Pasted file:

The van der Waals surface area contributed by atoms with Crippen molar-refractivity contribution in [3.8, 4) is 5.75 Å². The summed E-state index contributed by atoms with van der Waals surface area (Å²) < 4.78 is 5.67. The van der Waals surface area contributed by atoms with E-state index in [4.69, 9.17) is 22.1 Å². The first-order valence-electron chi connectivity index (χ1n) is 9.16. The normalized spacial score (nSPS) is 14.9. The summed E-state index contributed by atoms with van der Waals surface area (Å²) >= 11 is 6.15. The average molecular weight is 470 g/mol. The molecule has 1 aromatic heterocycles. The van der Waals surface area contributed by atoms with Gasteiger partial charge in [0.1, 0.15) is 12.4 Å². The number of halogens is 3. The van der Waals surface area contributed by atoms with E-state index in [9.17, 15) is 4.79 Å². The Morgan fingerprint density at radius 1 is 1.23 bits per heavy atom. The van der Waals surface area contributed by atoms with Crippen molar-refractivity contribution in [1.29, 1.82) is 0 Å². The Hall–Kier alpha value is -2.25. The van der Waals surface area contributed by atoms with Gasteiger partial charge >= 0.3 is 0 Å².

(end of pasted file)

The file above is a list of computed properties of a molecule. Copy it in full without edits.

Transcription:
The van der Waals surface area contributed by atoms with Crippen molar-refractivity contribution in [3.8, 4) is 5.75 Å². The summed E-state index contributed by atoms with van der Waals surface area (Å²) < 4.78 is 5.67. The van der Waals surface area contributed by atoms with E-state index in [4.69, 9.17) is 22.1 Å². The first-order valence-electron chi connectivity index (χ1n) is 9.16. The normalized spacial score (nSPS) is 14.9. The summed E-state index contributed by atoms with van der Waals surface area (Å²) >= 11 is 6.15. The average molecular weight is 470 g/mol. The molecule has 1 aromatic heterocycles. The van der Waals surface area contributed by atoms with Gasteiger partial charge in [0.1, 0.15) is 12.4 Å². The number of halogens is 3. The van der Waals surface area contributed by atoms with E-state index in [9.17, 15) is 4.79 Å². The Morgan fingerprint density at radius 1 is 1.23 bits per heavy atom. The van der Waals surface area contributed by atoms with Crippen molar-refractivity contribution in [1.29, 1.82) is 0 Å². The Hall–Kier alpha value is -2.25. The van der Waals surface area contributed by atoms with Gasteiger partial charge >= 0.3 is 0 Å².